As health care costs continue to rise, employers are on the lookout for ways to reduce spending, and wellness programs are becoming an increasingly popular solution. While research has shown that wellness programs can reduce costs, many employers are failing to measure their return on investment to get an accurate picture of how these programs impact the bottom line, says LuAnn Heinen, vice president at the National Business Group on Health, a nonprofit dedicated to representing large employers’ perspectives on national health policy issues in Washington, D.C.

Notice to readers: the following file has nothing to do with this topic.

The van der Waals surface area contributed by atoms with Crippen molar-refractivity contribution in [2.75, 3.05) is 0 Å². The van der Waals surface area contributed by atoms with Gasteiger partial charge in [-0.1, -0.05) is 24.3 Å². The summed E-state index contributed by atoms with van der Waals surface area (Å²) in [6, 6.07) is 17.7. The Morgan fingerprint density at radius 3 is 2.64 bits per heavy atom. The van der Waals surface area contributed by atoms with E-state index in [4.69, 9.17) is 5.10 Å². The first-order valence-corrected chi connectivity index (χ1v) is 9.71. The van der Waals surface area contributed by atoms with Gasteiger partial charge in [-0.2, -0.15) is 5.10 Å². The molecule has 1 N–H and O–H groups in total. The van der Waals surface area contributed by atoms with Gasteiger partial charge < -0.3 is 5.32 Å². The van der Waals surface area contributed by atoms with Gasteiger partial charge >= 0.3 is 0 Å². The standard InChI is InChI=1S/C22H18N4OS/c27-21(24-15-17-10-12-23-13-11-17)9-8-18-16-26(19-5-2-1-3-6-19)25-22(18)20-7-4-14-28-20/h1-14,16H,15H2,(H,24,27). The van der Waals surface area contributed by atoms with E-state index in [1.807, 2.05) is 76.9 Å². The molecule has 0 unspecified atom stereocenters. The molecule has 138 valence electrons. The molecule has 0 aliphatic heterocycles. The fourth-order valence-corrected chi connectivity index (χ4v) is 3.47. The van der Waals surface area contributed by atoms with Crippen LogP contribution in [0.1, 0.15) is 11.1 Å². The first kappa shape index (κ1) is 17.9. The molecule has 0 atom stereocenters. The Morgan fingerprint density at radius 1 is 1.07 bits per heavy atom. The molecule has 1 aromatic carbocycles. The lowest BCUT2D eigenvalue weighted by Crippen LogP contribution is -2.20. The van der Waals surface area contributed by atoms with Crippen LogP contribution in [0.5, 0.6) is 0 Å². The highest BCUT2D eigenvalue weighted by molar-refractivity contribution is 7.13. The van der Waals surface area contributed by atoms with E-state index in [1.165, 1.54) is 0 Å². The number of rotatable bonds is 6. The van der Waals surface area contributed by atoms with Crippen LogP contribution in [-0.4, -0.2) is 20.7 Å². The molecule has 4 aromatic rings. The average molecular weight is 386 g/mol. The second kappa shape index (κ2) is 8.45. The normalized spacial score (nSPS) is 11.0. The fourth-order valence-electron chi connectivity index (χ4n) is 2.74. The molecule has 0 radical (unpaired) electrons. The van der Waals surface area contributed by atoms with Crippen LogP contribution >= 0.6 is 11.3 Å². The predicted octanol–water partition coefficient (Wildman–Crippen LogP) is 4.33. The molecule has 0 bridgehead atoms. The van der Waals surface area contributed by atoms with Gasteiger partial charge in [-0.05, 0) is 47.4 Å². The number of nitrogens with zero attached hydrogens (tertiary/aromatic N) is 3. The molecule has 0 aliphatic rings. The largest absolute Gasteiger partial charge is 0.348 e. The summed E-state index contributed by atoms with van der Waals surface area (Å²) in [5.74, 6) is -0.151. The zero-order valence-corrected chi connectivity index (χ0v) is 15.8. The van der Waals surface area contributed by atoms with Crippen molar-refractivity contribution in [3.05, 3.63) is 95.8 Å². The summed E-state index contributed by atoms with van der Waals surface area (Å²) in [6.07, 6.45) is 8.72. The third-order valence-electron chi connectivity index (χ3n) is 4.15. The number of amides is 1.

“It’s important for everyone to look at what they’re spending on wellness per employee and look at that as a percentage of what they’re spending on health care,” Heinen says. “Most employers keep their wellness program investments small – only 2 percent of less of claim costs. There’s a body of evidence in different employer settings and over a number of years that suggests there is a return on investment of $2-3 per every dollar invested. When looking at these figures, a lot of companies might find that they’re underinvesting in wellness and prevention.”